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Mexican and Brazilian cooperation on climate crucial for driving change

 

By Guy Edwards and Cody Zeger*

As Mexico hosts the G20 Leaders’ Summit followed later this week by the Rio+20 Conference in Brazil, both countries climate credentials are under serious scrutiny. Little serious bilateral cooperation has taken place between these regional and global leaders on climate change. However, cooperation could prove essential for achieving greater action on climate change in Latin America and abroad.

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Latin American scientists can play a greater role in promoting robust climate policies

 

By Guy Edwards, Victoria Elmore* and Jin Hyung Lee**

 

The Intergovernmental Panel on Climate Change’s (IPCC) Fifth Assessment Report (AR5) is underway and is due to be completed by 2013/14. There are 84 Latin American and Caribbean contributing authors out of a total 833.

As we approach the publication date, these scientists have a vital role to play in promoting the importance of climate science in Latin America and persuading governments to create robust and ambitious national and international climate policies.  In turn, regional governments should continue increasing levels of funding and scientific cooperation on climate science given the significant role it can play in developing policies on climate.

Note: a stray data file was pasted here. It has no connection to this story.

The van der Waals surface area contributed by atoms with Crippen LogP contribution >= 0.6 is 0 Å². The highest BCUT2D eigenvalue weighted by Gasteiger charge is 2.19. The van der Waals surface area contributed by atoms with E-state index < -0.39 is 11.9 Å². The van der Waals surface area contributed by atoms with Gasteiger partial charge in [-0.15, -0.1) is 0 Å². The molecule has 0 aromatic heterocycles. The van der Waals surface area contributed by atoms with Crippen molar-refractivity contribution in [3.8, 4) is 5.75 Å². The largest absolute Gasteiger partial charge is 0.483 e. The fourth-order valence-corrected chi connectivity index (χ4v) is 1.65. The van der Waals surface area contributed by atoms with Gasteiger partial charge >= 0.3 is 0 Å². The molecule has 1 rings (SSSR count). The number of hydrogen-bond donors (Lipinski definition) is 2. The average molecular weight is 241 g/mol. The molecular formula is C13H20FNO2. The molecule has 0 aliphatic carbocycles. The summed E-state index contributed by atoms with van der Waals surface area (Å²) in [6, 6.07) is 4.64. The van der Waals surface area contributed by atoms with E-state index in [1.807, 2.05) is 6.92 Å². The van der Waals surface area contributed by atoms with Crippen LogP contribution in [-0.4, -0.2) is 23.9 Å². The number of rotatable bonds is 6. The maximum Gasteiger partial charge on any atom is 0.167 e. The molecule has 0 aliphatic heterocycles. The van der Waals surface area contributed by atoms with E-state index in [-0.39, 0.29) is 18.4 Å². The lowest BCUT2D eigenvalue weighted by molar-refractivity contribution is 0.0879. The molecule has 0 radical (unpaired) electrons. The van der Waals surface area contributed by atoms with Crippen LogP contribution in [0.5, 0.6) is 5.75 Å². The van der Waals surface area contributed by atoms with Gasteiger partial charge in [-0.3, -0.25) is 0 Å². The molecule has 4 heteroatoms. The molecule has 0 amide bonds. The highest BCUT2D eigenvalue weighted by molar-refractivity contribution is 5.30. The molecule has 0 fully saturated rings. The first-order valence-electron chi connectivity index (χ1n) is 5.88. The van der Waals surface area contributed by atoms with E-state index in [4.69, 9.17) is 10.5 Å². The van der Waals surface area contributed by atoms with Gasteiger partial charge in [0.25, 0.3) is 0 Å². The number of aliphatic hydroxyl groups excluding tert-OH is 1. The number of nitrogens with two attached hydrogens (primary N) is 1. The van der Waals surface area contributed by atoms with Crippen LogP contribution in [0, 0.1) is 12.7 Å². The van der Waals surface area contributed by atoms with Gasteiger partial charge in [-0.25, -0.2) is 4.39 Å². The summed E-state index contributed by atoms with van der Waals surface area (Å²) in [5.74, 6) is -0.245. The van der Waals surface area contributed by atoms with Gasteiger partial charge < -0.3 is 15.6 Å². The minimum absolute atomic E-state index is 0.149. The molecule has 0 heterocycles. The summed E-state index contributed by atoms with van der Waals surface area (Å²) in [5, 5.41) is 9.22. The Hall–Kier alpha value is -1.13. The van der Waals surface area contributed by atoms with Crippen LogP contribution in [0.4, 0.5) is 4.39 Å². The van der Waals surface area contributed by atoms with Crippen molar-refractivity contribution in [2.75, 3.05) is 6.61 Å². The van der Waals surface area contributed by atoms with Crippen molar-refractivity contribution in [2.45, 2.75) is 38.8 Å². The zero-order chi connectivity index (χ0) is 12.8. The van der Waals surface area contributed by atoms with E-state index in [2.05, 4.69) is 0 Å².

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Shaping the Durban Platform: Latin America and the Caribbean in a future High Ambition Deal

 

After the longest session on record, governments at the COP17 in Durban in December 2011 agreed to negotiate by 2015 a climate deal to enter into force in 2020. The Durban Platform for Enhanced Action defied predictions that the meeting in South Africa would lead to a collapse of the UN climate talks. Many parties from Latin America and the Caribbean (LAC) have worked many years to make possible the political compromise achieved in the final hours and included in the Durban Platform. Today, the challenge is to make this platform ambitious enough to avoid dangerous climate change.

In this new CDKN and Energeia Policy Brief we discuss the outcomes of the COP17, the contribution Latin America and the Caribbean made and the implications of the Durban Platform for the region. The Brief finishes by offering a set of recommendations:

1. Latin America and the Caribbean (LAC) countries supporting high ambition at the international climate negotiations need to continue to shape a more ambitious climate narrative by acting together, domestically and internationally, and strengthening existing work with experts on bold action both within and outside the COPs.

2. Informal exchanges inside and outside of the UNFCCC process to jointly define key milestones for the Durban Platform and identify areas of convergence and divergence must take place within LAC countries and with Africa and Asia between now and 2015.

3. Both at home and abroad, the LAC region needs to improve how it communicates its successes on low carbon, climate resilient strategies to keep building confidence and generating a stronger impact at the international climate negotiations.

4. LAC countries need to continue to explore how best to advance national conversations linking climate change issues such as mitigation and resilience plans to national interests and potential losses in food security, infrastructure and trade.

To read the Policy Brief click here.